Fender Flare Refinishing

Driver's Side - Click to Enlarge

Krylon
Krylon Fusion

3/28/04

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After five years outdoors, the plastic fender flares had gotten pretty faded and dreary (click the picture above to see what I mean...).  There were several stress marks in them, causing green streaks.  The plastic had gotten gray and really didn't look very good - especially when contrasted against the black body.

There are several ways people deal with this.  One approach involves applying heat from a heat gun, just hot enough to cause the plastic to turn black again, but not so hot as to cause it to melt completely.  I have reservations about this approach.  Most plastics loose their ability to bend and recover when exposed to heat.  The color might turn back to black, but I suspect the life of the flare may be compromised.

There are a variety of paints on the market.  I had considered using one of my favorite paints, Vinyl Color paint for fabrics and vinyl.  But I was reluctant to end up with chipped paint, or any variety of problems that comes with painting flexible plastic with paint meant for a stable surface.  Even though the vinyl paint is pretty rugged, I just wasn't ready to use it.

Krylon Fusion

(This is Satin Black)

Then I heard about Krylon Fusion for Plastic.  It claims to bond permanently to plastic, requires no sanding or priming, and dries in a short time.  It sounds too good to be true, so I held off for a while, until I got some feedback from people who used it several months earlier.  The reported results were good, so I grabbed a few cans and made plans to paint my flares.   I ended up only needing one can, but it never hurts to have some on hand.

The ingredients on the can include Tuolene, the same active component in plastic model glue, so I think that pretty much accounts for the "fusion" component...  Anyway, following the instructions, I cleaned and thoroughly dried the fender flares, then wiped them down with an ammonia-based cleaner (Windex) then dried them off again.  Years of applying Armor-All was a vague concern but I would soon see what, if any, effect that had.

Not having any paper masking tape handy I resorted to - what else? - Duct tape.  It was warm out, the paint on the Jeep is in great shape (chip-wise) and duct tape conforms very well to surfaces so works as a good masking tape.  It has the added benefit of being wide.  Where possible, I slid the tape between the flare and the body so that I would have the best protection.  In those areas where the flare was tight, I carefully applied the tape so it did not overlap the flare, and at the same time covered the body.  I pulled a large piece of masking paper off the roll I have and used it as hand-held overspray protection.

I masked and painted each flare, one at a time, working my way around the vehicle.  At first I was very concerned because the gloss black paint was very glossy and didn't really look good.  But almost right away, as it dried, the very fine pebble texture of the flares reappeared and the flares started looking a little more like a new flare is supposed to look.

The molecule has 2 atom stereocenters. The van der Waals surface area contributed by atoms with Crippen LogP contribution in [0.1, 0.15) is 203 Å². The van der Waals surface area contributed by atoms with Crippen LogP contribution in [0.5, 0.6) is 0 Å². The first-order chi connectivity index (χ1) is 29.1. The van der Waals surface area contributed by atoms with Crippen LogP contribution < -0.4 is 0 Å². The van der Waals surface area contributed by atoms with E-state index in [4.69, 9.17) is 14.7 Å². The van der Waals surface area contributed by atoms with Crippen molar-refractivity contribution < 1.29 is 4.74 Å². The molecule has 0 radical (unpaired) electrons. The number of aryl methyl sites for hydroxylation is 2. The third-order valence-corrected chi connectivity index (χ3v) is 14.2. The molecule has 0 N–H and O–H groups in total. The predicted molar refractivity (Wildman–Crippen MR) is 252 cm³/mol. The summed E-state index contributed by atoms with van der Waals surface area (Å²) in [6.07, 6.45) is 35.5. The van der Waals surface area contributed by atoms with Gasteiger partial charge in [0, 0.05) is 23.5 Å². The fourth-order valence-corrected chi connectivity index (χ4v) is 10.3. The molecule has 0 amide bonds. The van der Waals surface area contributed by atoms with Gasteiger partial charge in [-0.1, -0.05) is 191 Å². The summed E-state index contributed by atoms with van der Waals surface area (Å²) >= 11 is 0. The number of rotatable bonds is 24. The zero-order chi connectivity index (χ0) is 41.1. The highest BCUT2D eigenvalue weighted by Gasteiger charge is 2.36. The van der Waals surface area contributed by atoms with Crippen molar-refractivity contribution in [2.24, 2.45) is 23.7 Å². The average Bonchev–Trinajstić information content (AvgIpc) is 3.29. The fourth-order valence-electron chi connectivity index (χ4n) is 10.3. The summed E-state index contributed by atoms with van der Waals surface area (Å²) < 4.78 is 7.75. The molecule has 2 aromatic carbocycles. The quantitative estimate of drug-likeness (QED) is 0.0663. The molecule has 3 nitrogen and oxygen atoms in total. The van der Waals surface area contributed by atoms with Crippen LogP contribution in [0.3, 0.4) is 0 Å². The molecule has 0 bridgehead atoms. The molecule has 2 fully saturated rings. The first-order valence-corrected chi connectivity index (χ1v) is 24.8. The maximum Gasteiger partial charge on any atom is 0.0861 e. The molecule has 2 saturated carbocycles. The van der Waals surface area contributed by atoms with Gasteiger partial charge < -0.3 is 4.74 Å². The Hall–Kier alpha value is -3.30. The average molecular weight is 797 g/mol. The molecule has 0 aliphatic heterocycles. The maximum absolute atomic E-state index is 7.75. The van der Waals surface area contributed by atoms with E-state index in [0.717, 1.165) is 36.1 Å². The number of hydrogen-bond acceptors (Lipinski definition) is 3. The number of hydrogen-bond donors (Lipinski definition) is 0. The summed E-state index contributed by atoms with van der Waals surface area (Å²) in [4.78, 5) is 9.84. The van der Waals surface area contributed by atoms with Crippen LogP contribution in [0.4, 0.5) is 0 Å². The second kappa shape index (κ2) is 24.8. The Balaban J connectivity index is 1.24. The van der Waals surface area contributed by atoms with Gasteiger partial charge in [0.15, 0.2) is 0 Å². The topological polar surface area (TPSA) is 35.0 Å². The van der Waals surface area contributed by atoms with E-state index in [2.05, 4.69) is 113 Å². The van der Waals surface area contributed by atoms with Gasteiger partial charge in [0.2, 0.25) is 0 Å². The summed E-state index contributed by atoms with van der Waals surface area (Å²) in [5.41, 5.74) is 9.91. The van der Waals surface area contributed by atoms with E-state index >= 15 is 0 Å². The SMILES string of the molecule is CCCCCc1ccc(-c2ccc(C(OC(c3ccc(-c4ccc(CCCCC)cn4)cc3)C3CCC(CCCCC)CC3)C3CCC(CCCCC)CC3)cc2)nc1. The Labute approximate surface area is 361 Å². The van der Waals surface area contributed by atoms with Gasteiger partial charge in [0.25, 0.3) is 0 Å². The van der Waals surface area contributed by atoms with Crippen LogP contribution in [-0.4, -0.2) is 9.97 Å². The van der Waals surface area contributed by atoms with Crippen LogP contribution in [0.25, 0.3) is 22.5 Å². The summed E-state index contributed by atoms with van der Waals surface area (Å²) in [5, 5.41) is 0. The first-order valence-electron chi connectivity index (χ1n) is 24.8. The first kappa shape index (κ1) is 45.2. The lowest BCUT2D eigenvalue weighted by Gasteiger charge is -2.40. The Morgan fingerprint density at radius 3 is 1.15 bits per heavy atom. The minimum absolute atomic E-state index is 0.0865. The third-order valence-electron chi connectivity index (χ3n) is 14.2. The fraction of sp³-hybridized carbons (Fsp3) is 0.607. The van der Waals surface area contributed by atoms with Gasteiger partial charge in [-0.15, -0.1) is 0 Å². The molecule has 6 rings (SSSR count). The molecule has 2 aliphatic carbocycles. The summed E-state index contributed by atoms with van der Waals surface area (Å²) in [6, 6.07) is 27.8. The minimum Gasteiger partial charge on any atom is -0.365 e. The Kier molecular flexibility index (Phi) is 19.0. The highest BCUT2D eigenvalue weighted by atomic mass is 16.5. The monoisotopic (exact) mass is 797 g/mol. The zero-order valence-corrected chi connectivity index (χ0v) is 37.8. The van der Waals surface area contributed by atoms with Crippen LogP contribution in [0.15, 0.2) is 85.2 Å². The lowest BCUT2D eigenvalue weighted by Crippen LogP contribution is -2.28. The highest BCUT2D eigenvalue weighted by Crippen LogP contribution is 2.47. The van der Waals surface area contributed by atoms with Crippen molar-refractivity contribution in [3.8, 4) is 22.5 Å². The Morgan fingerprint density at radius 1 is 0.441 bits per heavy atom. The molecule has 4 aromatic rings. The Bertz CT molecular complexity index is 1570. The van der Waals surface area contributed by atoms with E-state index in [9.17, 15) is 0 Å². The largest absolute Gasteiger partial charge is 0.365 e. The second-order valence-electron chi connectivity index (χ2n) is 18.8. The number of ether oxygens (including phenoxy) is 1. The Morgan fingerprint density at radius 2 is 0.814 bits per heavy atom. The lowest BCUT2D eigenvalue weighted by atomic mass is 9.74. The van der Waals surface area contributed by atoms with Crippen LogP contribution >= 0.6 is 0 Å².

After the paint had flashed over, within a minute or so, I removed the masking tape completely, being careful not to kick up any dust, and preventing the tape from getting out of my hands and onto the fresh paint.

In about 30 minutes I was done. 

Passenger Side - Click to Enlarge

I have a couple problem spots that will need more attention.  As expected, the years of Armor All did the job and on the front corners, the new paint didn't want to lie down.  It developed something called "fish-eyes".  That's when oils on the painted surface causes the paint to move out in circles away from the problem.  This was not entirely surprising.  I have found that once the paint dries, I can go back over it again and usually, the second coat will cover it.  Sometimes it can be avoided by applying the first couple coats of paint as light dusting.  Anyway, that was the only "paint" problem.

 

The other problem was related to the abuse the flares have sustained on over 70 trail rides.  One has a deep tracing in it from where it got dragged hard up against a tree.  The other problem was several very small pin prick marks on the leading edge of the rear flares. 

Passenger Side

I think this must be from debris hitting the flares, or maybe tree branches.  You can't see it in this picture (above).

Front
Front
Front

The passenger front flare was somewhat mishapen from being hit with larger trees. 

Front Fender
Passenger Side

Passenger Side
Passenger SidePassenger Side

The driver's side front was very slightly mishapen from a very mild encounter with a large tire at full stuff... 

Driver's Side

Driver's Side

The paint does not cover these defects, but I guess it's a little like fine leather...

Bottom line is the new finish is a definite improvement.  I like the way they came out.  Now the test is to see how well it holds up to trail rash and anything else that it comes into contact with!

Driver's Side

 

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